In the matter of: Magnolia Fleet, LLC et al, No. 2:2016cv12297 - Document 142 (E.D. La. 2017)

Court Description: ORDER AND REASONS denying 39 Motion to Dismiss for Failure to State a Claim; denying 97 Motion for Summary Judgment; denying 100 Motion for Summary Judgment. Signed by Judge Jane Triche Milazzo. (ecm)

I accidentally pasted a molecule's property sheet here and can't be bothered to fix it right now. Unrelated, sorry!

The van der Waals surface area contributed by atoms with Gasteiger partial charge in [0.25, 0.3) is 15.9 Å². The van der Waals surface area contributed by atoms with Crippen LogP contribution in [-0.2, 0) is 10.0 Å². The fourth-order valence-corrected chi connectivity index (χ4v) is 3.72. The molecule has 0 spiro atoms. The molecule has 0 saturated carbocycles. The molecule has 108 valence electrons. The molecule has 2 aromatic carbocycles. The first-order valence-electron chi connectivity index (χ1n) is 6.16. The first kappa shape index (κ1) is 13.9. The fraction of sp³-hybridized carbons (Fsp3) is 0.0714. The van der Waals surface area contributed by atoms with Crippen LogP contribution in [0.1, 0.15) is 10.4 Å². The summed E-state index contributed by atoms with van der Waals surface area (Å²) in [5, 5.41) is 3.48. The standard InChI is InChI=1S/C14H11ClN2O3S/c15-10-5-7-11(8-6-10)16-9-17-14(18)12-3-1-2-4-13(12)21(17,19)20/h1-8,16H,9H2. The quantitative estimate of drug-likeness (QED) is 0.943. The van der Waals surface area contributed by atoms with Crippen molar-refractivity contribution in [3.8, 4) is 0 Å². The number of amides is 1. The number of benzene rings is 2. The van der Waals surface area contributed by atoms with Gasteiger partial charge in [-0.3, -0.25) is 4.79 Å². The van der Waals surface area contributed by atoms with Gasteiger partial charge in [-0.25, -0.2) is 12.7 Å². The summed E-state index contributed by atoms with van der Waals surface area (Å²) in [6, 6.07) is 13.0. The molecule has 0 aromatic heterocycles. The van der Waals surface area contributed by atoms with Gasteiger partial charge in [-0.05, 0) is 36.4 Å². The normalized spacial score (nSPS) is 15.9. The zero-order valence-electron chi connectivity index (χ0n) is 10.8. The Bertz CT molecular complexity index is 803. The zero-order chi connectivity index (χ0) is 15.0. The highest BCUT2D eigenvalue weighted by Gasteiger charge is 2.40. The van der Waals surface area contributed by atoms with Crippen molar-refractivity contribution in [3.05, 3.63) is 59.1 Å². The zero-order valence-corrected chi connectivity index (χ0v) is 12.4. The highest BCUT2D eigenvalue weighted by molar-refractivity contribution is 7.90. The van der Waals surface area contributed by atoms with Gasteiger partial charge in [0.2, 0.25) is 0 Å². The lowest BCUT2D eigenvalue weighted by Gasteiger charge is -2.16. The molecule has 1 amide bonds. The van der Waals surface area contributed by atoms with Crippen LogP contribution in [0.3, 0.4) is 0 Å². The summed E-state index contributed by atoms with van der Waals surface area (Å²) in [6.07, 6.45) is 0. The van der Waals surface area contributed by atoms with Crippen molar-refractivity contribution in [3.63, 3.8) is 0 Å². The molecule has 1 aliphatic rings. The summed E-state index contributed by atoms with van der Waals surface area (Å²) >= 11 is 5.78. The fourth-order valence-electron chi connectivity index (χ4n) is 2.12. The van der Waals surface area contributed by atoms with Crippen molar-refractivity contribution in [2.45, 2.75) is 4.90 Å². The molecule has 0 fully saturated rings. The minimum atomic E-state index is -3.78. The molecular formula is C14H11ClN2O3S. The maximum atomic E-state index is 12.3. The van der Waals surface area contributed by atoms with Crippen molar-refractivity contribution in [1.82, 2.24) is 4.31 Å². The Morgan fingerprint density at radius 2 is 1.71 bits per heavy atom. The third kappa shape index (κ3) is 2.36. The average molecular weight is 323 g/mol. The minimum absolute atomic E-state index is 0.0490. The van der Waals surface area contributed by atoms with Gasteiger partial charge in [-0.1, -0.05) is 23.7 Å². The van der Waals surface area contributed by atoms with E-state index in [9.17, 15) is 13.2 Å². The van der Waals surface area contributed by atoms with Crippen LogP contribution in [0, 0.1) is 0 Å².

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In the matter of: Magnolia Fleet, LLC et al Doc. 142 UNITED STATES DISTRICT COURT EASTERN DISTRICT OF LOUISIANA CIVIL ACTION IN RE MAGNOLIA FLEET NO: 16-12297 SECTION: “H”(1) ORDER AND REASONS Before the Court is Claimant Jeffrey Jenkins’s Motion to Dismiss (Doc. 39); Limitation Petitioners’ Motion for Summary Judgment on Claimant Jeffrey Jenkins’s punitive damages claim (Doc. 100); and Claimant Jeffrey Jenkins’s Motion for Summary Judgment on Limitation of Liability (Doc. 97). For the following reasons, the Motions are DENIED. BACKGROUND This action arises out of an incident in which the M/V PINTAIL capsized, allegedly causing the death of a River Construction Inc. (“River Construction”) operator, James D. Swafford, and injuring a River Construction welder, Jeffrey Jenkins. The incident occurred on December 30, 2015 when the PINTAIL’s motor stalled while it was being operated on the Mississippi River by River 1 Construction employees. On June 30, 2016, Magnolia Fleet, L.L.C. (“Magnolia Fleet”), as Owner, and River Construction, as Operator, of the M/V PINTAIL (collectively, “Petitioners”) filed a Complaint for Exoneration or Limitation of Liability. On July 12, 2016, this Court issued a stay of the prosecution of any proceedings outside of the limitation action. Claimants Carla Guileyardo, Jeffrey Jenkins, American Longshore Mutual Association, Ltd., and Carl Swafford answered with claims in this matter. The claims of Carla Guileyardo have been settled, and the claims of Carl Swafford have been dismissed. Now before the Court are three motions. In the first, Claimant Jeffrey Jenkins has adopted a Motion by former Claimant Carla Guileyardo, arguing that River Construction is not entitled to limitation of liability because it is not an owner of the PINTAIL. In the second Motion, Petitioners seek dismissal of Claimant Jenkins’s claim for punitive damages. Petitioners allege that notwithstanding Jenkins’s classification as a seaman or longshoreman, he cannot succeed in his claim for punitive damages. In the third, Jenkins argues that Petitioners are not entitled to limitation of liability. This Court will consider each Motion in turn. LEGAL STANDARD Summary judgment is appropriate “if the pleadings, depositions, answers to interrogatories, and admissions on file, together with affidavits, if any, show that there is no genuine issue as to any material fact and that the moving party is entitled to a judgment as a matter of law.” 1 A genuine issue 1 Sherman v. Hallbauer, 455 F.2d 1236, 1241 (5th Cir. 1972). 2 of fact exists only “if the evidence is such that a reasonable jury could return a verdict for the nonmoving party.” 2 In determining whether the movant is entitled to summary judgment, the Court views facts in the light most favorable to the non-movant and draws all reasonable inferences in his favor. 3 “If the moving party meets the initial burden of showing that there is no genuine issue of material fact, the burden shifts to the non-moving party to produce evidence or designate specific facts showing the existence of a genuine issue for trial.” 4 Summary judgment is appropriate if the non-movant “fails to make a showing sufficient to establish the existence of an element essential to that party’s case.” 5 “In response to a properly supported motion for summary judgment, the non-movant must identify specific evidence in the record and articulate the manner in which that evidence supports that party’s claim, and such evidence must be sufficient to sustain a finding in favor of the non-movant on all issues as to which the nonmovant would bear the burden of proof at trial.” 6 “We do not . . . in the absence of any proof, assume that the nonmoving party could or would prove the necessary facts.” 7 Additionally, “[t]he mere argued existence of a factual dispute will not defeat an otherwise properly supported motion.” 8 2 Anderson v. Liberty Lobby, Inc., 477 U.S. 242, 248 (1986). Coleman v. Houston Indep. Sch. Dist., 113 F.3d 528, 532 (5th Cir. 1997). 4 Engstrom v. First Nat’l Bank of Eagle Lake, 47 F.3d 1459, 1462 (5th Cir. 1995). 5 Celotex Corp. v. Catrett, 477 U.S. 317, 324 (1986). 6 John v. Deep E. Tex. Reg. Narcotics Trafficking Task Force, 379 F.3d 293, 301 (5th Cir. 2004) (internal citations omitted). 7 Badon v. R J R Nabisco, Inc., 224 F.3d 382, 394 (5th Cir. 2000) (quoting Little v. Liquid Air Corp., 37 F.3d 1069, 1075 (5th Cir. 1994)). 8 Boudreaux v. Banctec, Inc., 366 F. Supp. 2d 425, 430 (E.D. La. 2005). 3 3 LAW AND ANALYSIS I. Jenkins’s Motion to Dismiss Guileyardo filed a Motion to Dismiss, or alternatively for Summary Judgment, arguing that River Construction is not the owner, owner pro hac vice, or bareboat charterer of the M/V PINTAIL and therefore should not be entitled to seek limitation of liability. Jenkins subsequently adopted this Motion as his own. Despite styling this Motion as a motion to dismiss, both parties have attached evidence outside the pleadings, which this Court has chosen not to exclude. Accordingly, the Motion is converted to a summary judgment motion. 9 River Construction had ample opportunity to respond and present evidence as demonstrated by the exhibits attached to its opposition. In this Motion, Jenkins argues that River Construction did not have the ownership or control over the M/V PINTAIL required under the Limitation of Liability Act. He points out that River Construction’s Complaint for Limitation alleges only that it was the operator of the PINTAIL. River Construction argues that it was an owner pro hac vice of the PINTAIL and is therefore entitled to limitation of liability. The Limitation of Liability Act provides that “the liability of the owner of a vessel for any claim, debt, or liability described in subsection (b) shall not exceed the value of the vessel and pending freight.” 10 An “owner” is defined as including “a charterer that mans, supplies, and navigates a vessel at the 9 See Fed. R. Civ. P. 12(d). 46 U.S.C. § 30505. 10 4 charterer’s own expense or by the charterer’s own procurement.” 11 “Courts have expanded the definition of owner or charterer to encompass parties in analogous situations who exercise dominion and control over a vessel and are therefore owners pro hac vice even if not technically charterers.” 12 Courts have held that: [A]n “owner” for the purposes of limitation of liability is one who is subjected to a shipowner’s liability because of his exercises of dominion over [i.e., relationship to] the vessel. In other words, an operator with significant management and operational control over a vessel may seek exoneration from or limitation of liability when it acts as a manager of the vessel or acquires work for and dispatches the vessel. 13 The parties dispute whether River Construction’s had the requisite management and operational control over the M/V PINTAIL to claim limitation of liability. River Construction is wholly owned by its president, William Wiedner, III. Magnolia Fleet is owned by William Wiedner, III; his father, William Wiedner, IV; and John Stewart. William Wiedner, IV is the president of Magnolia Fleet. The M/V PINTAIL was typically moored on a dock owned by Magnolia Fleet on the west bank of the Mississippi River. River Construction kept several barges on the east bank of the river and used the Magnolia Fleet facility to access those barges. River Construction employees frequently used the PINTAIL to cross to the east bank of the river. The parties testified that there was no written or oral agreement between Magnolia Fleet and River 11 Id. § 30501. In re Am. Milling Co., Ltd., 409 F.3d 1005, 1014 (8th Cir. 2005). 13 In re Ingram Barge Co., No. 05-4419, 2007 WL 2088369, at *3 (E.D. La. July 19, 12 2007). 5 Construction regarding use of the PINTAIL, but the companies had an informal, unspoken understanding regarding its use. River Construction had unlimited access to the PINTAIL with no requirement that it ask permission from Magnolia Fleet to use the vessel. Indeed, the keys were stored under the seat. An employee of River Construction testified that he operated the PINTAIL on a daily basis. When it was operating the PINTAIL, River Construction used its own crew and was often performing work for its own customers. River Construction, however, did not make any formal payment for its use of the PINTAIL. Instead, the companies “enjoyed a reciprocal exchange of equipment and services for the mutual benefit of both companies.” 14 River Construction did not pay for the vessel’s gas, maintenance, or repairs. In addition, Magnolia Fleet still had access to and use of the vessel, and it trained the River Construction employees on operation on the vessel. By all accounts, the relationship between River Construction, Magnolia Fleet, and the PINTAIL is an unusual one. The relationship between the parties for the use of the PINTAIL cannot be classified as a traditional charter party agreement. 15 This Court finds the question of whether River 14 Doc. 63. “There are three generally recognized types of charter parties: the first two, the ‘voyage charter’ and the ‘time charter,’ occur when the vessel is manned and navigated by the owner. In the voyage charter the ship is engaged to carry a full cargo on a single voyage, whereas in the time charter the charterer engages the ship to carry cargo over a fixed period of time. The third charter is known as a ‘bareboat’ or ‘demise charter.’ In this arrangement, the charterer operates the ship and is regarded as the owner of the ship pro hac vice.” Int’l Marine Towing, Inc. v. S. Leasing Partners, Ltd., 722 F.2d 126, 130 (5th Cir. 1983). “To create a demise the owner of the vessel must completely and exclusively relinquish ‘possession, command, and navigation’ thereof to the demisee.” Guzman v. Pichirilo, 369 U.S. 698, 699 (1962). 6 15 Construction had the requisite dominion over the PINTAIL to entitle it to limitation of liability to be a difficult question of fact. In resolving such a question, Courts consider a myriad of factors, including who mans, crews, and navigates the vessel; who is responsible for maintenance and repairs; who is responsible for training, selecting, and paying the crew; whether the borrowing party provided insurance; who is in possession and control of the vessel; the borrowing party’s autonomy from the actual owner; who has the ultimate authority over decision making; and who makes daily navigational decisions. 16 This Court finds that there is insufficient information before it at this summary judgment stage to conduct a full factual analysis. Such a determination is best made after a trial. Accordingly, Jenkins’s motion is denied. II. Petitioners’ Motion for Summary Judgment Next, Petitioners argue that notwithstanding whether Jenkins is ultimately classified as a seaman or a longshoreman, he cannot succeed on a claim for punitive damages under general maritime law. Jenkins concedes that if he is classified as a seaman he cannot, as a matter of law, bring a claim for punitive damages against his employer River Construction. Jenkins also recognizes that pursuant to McBride v. Estis Well Services, LLC, he would not, as a seaman, have a claim for punitive damages based on his unseaworthiness claim against Magnolia Fleet. 17 Accordingly, Jenkins may only bring a punitive 16 See In re Am. Milling Co., Ltd., 409 F.3d at 1014; In re M/V Seaboard Spirit, No. 1123841, 2014 WL 3673323, at *2 (S.D. Fla. July 23, 2014). 17 McBride v. Estis Well Serv., L.L.C., 768 F.3d 382, 391 (5th Cir. 2014) (“[I]n a wrongful death case under the Jones Act and the general maritime law, [the Supreme Court] 7 damages claim if he is ultimately classified as a longshoreman. Petitioners argue though that even if Jenkins is a longshoreman, he cannot prove his claim for punitive damages under general maritime law. In order to succeed on a claim for punitive damages under the general maritime law, Jenkins must show “that the defendant engaged in behavior that is more than merely negligent.” 18 Indeed, the behavior must rise to the level of gross negligence, “reckless or callous disregard for the rights of others,” or “actual malice or criminal indifference.” 19 “[P]unitives are aimed not at compensation but principally at retribution and deterring harmful conduct.”20 Petitioners assert that Jenkins cannot show that their conduct rose to this level. Petitioners allege that the evidence shows that they did not act recklessly either in the maintenance of the M/V PINTAIL or in the training of its crew. They show that the motor on the PINTAIL was serviced just two weeks prior to the accident at issue and that no problems were noted. They argue that there is no evidence that they had any prior knowledge of any motor stalling issues. They point out that Jenkins and Swafford experienced the motor of the PINTAIL stalling the day prior to the accident but failed to report this to anyone. In addition, they note that another vessel was always available for their use. They allege that the operators of the PINTAIL were experienced has limited the survivor’s recovery to pecuniary losses.”); Melancon v. Gaubert Oil Co., Inc., No. CV 17-2905, 2017 WL 3438346, at *3 (E.D. La. Aug. 10, 2017) (and cases cited therein). 18 Hancock v. Higman Barge Lines, Inc., No. 16-14998, 2017 WL 3582433, at *4 (E.D. La. Aug. 18, 2017). 19 Id. 20 Exxon Shipping Co. v. Baker, 554 U.S. 471, 492 (2008). 8 operators who were submitted to a “reasonable training program.” In addition, the PINTAIL was 22 feet long and therefore not required to be operated exclusively by a licensed vessel captain according to Coast Guard regulations. By contrast, Jenkins alleges that Petitioners failed to train the operators of the PINTAIL, failed to create written policies or procedures for safe operations, and knew the PINTAIL had experienced motor problems. Jenkins puts forth testimony from Magnolia Fleet’s President that the only training given to operators of the PINTAIL was a five to ten minute “little rundown.” He also points out that while Miller was a boat owner and experienced in operating vessels, he unequivocally testified that he had never operated his personal boats in the Mississippi River. It is undisputed that the river was high and fast moving on the day of the accident. Jenkins also puts forth maintenance and repair records indicating that the PINTAIL did in fact have trouble with and work performed on the engine. A repair record from November 1, 2015 states that “Engine/Boat Sank.” Shortly thereafter on December 11, 2015, a repair record indicates that the “Engine Will Not Spin Over.” Jenkins argues that despite this knowledge (and the motor failures of other vessels in their fleets), Petitioners did nothing to train their crews on what to do if they experienced a motor failure while on the river. Petitioners do much to dispute the facts set forth by Jenkins, but these arguments only further establish the issues of fact that abound in this motion. Accepting Jenkins facts as true, this Court does not find it implausible that Petitioners may have acted recklessly. Petitioners allowed a 22-foot vessel with prior engine problems to be operated in high river conditions by an 9 operator with minimal training. This Court is not prepared to rule that such conduct cannot rise to the level of gross negligence. Such a finding is best left to trial. 21 Accordingly, Petitioners’ Motion is denied. III. Jenkins’s Motion for Summary Judgment Finally, Jenkins has moved for summary judgment arguing that Petitioners should be precluded from exoneration or limitation of liability. He argues that Petitioners “were negligent, the M/V PINTAIL was unseaworthy, said negligence and unseaworthiness legally and proximately caused personal injuries to Claimant as well as the death of Mr. James Swafford, and River Construction, Inc. and Magnolia Fleet, LLC both had privity and knowledge of their respective negligence and/or unseaworthiness of the M/V PINTAIL.” The determination of entitlement to limitation of liability is a two-step process. “First, the court must determine what acts of negligence or conditions of unseaworthiness caused the accident. Second, the court must determine whether the shipowner had knowledge or privity of those same acts of negligence of conditions of unseaworthiness.” 22 As to the first prong, Jenkins argues that Petitioners were negligent in failing to properly train the PINTAIL’s operators or provide any safety policies pertaining to the operation of the PINTAIL and that this negligence caused the accident. Petitioners disagree, arguing that the training program provided to their operators was reasonable and that Jenkins caused the accident by failing to report issues encountered in the operation of the PINTAIL on the day 21 See Shore Expl. & Prod. Corp. v. Exxon Corp., No. 3-95-CV-1228-R, 1998 WL 641811, at *1 (N.D. Tex. Sept. 15, 1998) (“Gross negligence is typically a question of fact and therefore not well-suited for summary judgment.”). 22 Farrell Lines Inc. v. Jones, 530 F.2d 7, 10 (5th Cir. 1976). 10 prior to the accident. “‘[Q]uestions of adequacy and competency are questions of fact,’ which cannot be resolved on summary judgment.” 23 In addition, causation is a question of fact, which is generally decided at a trial on the merits. 24 Genuine issues of material fact regarding the adequacy of training, the causation of the accident, and even Jenkins’s seaman status abound in this Motion. Accordingly, resolution of these issues on summary judgment would be inappropriate. Jenkins’s Motion is denied. CONCLUSION For the foregoing reasons, the Motions are DENIED. New Orleans, Louisiana this 19th day of October, 2017. ____________________________________ JANE TRICHE MILAZZO UNITED STATES DISTRICT JUDGE 23 Howard v. Offshore Liftboats, LLC, No. 13-4811, 2016 WL 74448, at *2 (E.D. La. Jan. 6, 2016) (quoting Dillon v. M. S. Oriental Inventor, 426 F.2d 977, 979 (5th Cir. 1970)). 24 Skipper v. United States, 1 F.3d 349, 352 (5th Cir. 1993); Arceneaux v. State Farm Fire & Cas. Co., No. 07-3830, 2009 WL 1393711, at *3 (E.D. La. May 18, 2009). 11